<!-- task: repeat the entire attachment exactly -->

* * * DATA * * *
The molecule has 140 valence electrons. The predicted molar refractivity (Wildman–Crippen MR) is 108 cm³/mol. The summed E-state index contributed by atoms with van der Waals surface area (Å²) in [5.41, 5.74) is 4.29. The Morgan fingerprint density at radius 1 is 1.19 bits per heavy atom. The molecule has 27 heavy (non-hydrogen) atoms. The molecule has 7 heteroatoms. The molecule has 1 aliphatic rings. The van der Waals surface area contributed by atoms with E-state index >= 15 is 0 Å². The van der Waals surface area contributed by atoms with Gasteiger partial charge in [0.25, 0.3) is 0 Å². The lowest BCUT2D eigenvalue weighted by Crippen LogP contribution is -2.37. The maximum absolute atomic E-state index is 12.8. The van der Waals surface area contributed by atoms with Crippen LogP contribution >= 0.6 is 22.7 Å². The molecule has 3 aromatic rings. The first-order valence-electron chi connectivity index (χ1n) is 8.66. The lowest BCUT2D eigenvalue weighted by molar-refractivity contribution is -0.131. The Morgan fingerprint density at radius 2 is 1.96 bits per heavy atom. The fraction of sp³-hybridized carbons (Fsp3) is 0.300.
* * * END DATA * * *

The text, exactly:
The molecule has 140 valence electrons. The predicted molar refractivity (Wildman–Crippen MR) is 108 cm³/mol. The summed E-state index contributed by atoms with van der Waals surface area (Å²) in [5.41, 5.74) is 4.29. The Morgan fingerprint density at radius 1 is 1.19 bits per heavy atom. The molecule has 27 heavy (non-hydrogen) atoms. The molecule has 7 heteroatoms. The molecule has 1 aliphatic rings. The van der Waals surface area contributed by atoms with E-state index >= 15 is 0 Å². The van der Waals surface area contributed by atoms with Gasteiger partial charge in [0.25, 0.3) is 0 Å². The lowest BCUT2D eigenvalue weighted by Crippen LogP contribution is -2.37. The maximum absolute atomic E-state index is 12.8. The van der Waals surface area contributed by atoms with Crippen LogP contribution >= 0.6 is 22.7 Å². The molecule has 3 aromatic rings. The first-order valence-electron chi connectivity index (χ1n) is 8.66. The lowest BCUT2D eigenvalue weighted by molar-refractivity contribution is -0.131. The Morgan fingerprint density at radius 2 is 1.96 bits per heavy atom. The fraction of sp³-hybridized carbons (Fsp3) is 0.300.